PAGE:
Security Council accepts the Salmon Challenge
The Russian Security Council has decided to confront Norway with the damage its commercial salmon fishing industry is doing to the future of Russia‘s wild Atlantic salmon stocks. The Russians have decided to make the issue a priority for discussion at the March 2013 meeting of the Norwegian-Russian intergovernmental commission.
This is an escalation of a long running saga of Russian diplomatic requests to limit the commercial salmon fishery off the coast of Finnmark that Norway has sidelined. It has been brought about by evidence of a serious decline in salmon numbers in the Kola Peninsular and proof from an independent team of scientists that up to 60% of the salmon the Norwegian nets catch are fish that should be allowed to return to Russian rivers.
The historic decision by Russia to bring matters to a head follows an appeal to the intergovernmental commission by Marina Kovtun, Governor of the Murmansk region. She decided to take action after meeting representatives of the North Atlantic Salmon Fund (NASF) in August. NASF has long been campaigning for the closure of the Finnmark fishery because of a disastrous lack of salmon in many of Norway‘s own rivers and the need to conserve Russia‘s shrinking wild Atlantic salmon stocks.
The decline in salmon numbers in the Kola is a great worry to the tourist industry of this remote Russian region north of Murmansk. In recent years the Kola rivers replaced Norway as the world‘s most prized destination for anglers but now there is concern over the state of wild Atlantic salmon stocks in both countries.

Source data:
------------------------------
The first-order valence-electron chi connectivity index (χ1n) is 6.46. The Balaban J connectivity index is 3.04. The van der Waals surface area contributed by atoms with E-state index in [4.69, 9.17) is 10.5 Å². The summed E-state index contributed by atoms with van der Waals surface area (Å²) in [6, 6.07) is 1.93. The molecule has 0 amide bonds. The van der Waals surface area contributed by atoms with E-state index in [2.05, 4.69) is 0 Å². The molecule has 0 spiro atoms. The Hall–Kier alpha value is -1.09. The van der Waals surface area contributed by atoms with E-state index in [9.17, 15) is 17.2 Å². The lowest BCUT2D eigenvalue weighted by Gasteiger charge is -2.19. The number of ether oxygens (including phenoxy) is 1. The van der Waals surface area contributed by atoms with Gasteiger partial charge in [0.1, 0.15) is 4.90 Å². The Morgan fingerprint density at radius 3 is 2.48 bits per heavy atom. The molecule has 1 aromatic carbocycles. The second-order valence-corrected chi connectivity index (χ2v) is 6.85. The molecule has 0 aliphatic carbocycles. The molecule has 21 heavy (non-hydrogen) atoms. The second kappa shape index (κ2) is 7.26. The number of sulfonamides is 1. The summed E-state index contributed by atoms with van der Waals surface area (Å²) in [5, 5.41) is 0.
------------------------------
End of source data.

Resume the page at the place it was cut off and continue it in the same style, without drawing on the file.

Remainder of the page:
Russia‘s diplomatic moves to get its Norwegian neighbours to reduce the impact of their coastal net fishing have had no effect although the fishery is illegal under a United Nations agreement on the management of international migratory fish stocks. Conservationists think the invovement of the commission (its full title is the Russian-Norwegian Intergovernmental Commission for Economic, Industrial and Scientific-Technical Cooperation) could be the spur needed to end Norway‘s delaying tactics in promising to obey the UN convention but failing to take any action.
NASF Chairman Orri Vigfússon said: “We are delighted to get support from this powerful Norwegian-Russian Commission. The coast of Norway is now the world´s most dangerous place for wild salmon and the problems caused by the lethal bent netting are being exported to Russia.
“The Norwegian government promotes commercial salmon fisheries against the advice of its own scientific advisors. It is also a violation the UN International Law of the Sea Treaty. To make matters worse, the Norwegians license more and more fish farms that create an explosion of salmon parasites, diseases and pollution. They suffer mass escapes of farmed fish that wreck the distinct genetic makeup of the wild stocks by breeding with them.“
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